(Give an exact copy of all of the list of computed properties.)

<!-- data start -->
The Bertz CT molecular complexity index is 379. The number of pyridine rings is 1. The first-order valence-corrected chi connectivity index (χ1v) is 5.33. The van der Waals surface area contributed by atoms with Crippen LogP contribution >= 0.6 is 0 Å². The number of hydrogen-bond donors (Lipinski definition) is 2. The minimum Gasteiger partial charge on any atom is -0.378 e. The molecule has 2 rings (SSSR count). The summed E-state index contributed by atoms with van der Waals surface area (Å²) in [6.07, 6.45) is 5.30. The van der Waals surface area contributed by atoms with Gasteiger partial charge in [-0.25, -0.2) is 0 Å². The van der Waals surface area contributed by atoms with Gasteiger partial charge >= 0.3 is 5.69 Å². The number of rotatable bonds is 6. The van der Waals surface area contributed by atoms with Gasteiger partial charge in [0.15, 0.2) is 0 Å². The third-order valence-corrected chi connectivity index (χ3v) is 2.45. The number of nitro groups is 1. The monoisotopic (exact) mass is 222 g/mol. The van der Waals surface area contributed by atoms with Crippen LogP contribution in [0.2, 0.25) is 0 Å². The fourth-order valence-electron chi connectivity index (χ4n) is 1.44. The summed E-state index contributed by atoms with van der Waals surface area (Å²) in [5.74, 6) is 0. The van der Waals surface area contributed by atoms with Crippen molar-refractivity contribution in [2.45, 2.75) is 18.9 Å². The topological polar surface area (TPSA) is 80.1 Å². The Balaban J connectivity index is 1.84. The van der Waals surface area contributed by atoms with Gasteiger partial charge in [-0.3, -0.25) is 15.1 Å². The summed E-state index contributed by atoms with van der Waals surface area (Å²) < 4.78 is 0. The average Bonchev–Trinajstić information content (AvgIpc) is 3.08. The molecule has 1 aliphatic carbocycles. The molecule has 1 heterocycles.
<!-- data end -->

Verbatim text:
The Bertz CT molecular complexity index is 379. The number of pyridine rings is 1. The first-order valence-corrected chi connectivity index (χ1v) is 5.33. The van der Waals surface area contributed by atoms with Crippen LogP contribution >= 0.6 is 0 Å². The number of hydrogen-bond donors (Lipinski definition) is 2. The minimum Gasteiger partial charge on any atom is -0.378 e. The molecule has 2 rings (SSSR count). The summed E-state index contributed by atoms with van der Waals surface area (Å²) in [6.07, 6.45) is 5.30. The van der Waals surface area contributed by atoms with Gasteiger partial charge in [-0.25, -0.2) is 0 Å². The van der Waals surface area contributed by atoms with Gasteiger partial charge >= 0.3 is 5.69 Å². The number of rotatable bonds is 6. The van der Waals surface area contributed by atoms with Gasteiger partial charge in [0.15, 0.2) is 0 Å². The third-order valence-corrected chi connectivity index (χ3v) is 2.45. The number of nitro groups is 1. The monoisotopic (exact) mass is 222 g/mol. The van der Waals surface area contributed by atoms with Crippen LogP contribution in [0.2, 0.25) is 0 Å². The fourth-order valence-electron chi connectivity index (χ4n) is 1.44. The summed E-state index contributed by atoms with van der Waals surface area (Å²) in [5.74, 6) is 0. The van der Waals surface area contributed by atoms with Crippen molar-refractivity contribution in [2.45, 2.75) is 18.9 Å². The topological polar surface area (TPSA) is 80.1 Å². The Balaban J connectivity index is 1.84. The van der Waals surface area contributed by atoms with Gasteiger partial charge in [-0.3, -0.25) is 15.1 Å². The summed E-state index contributed by atoms with van der Waals surface area (Å²) < 4.78 is 0. The average Bonchev–Trinajstić information content (AvgIpc) is 3.08. The molecule has 1 aliphatic carbocycles. The molecule has 1 heterocycles.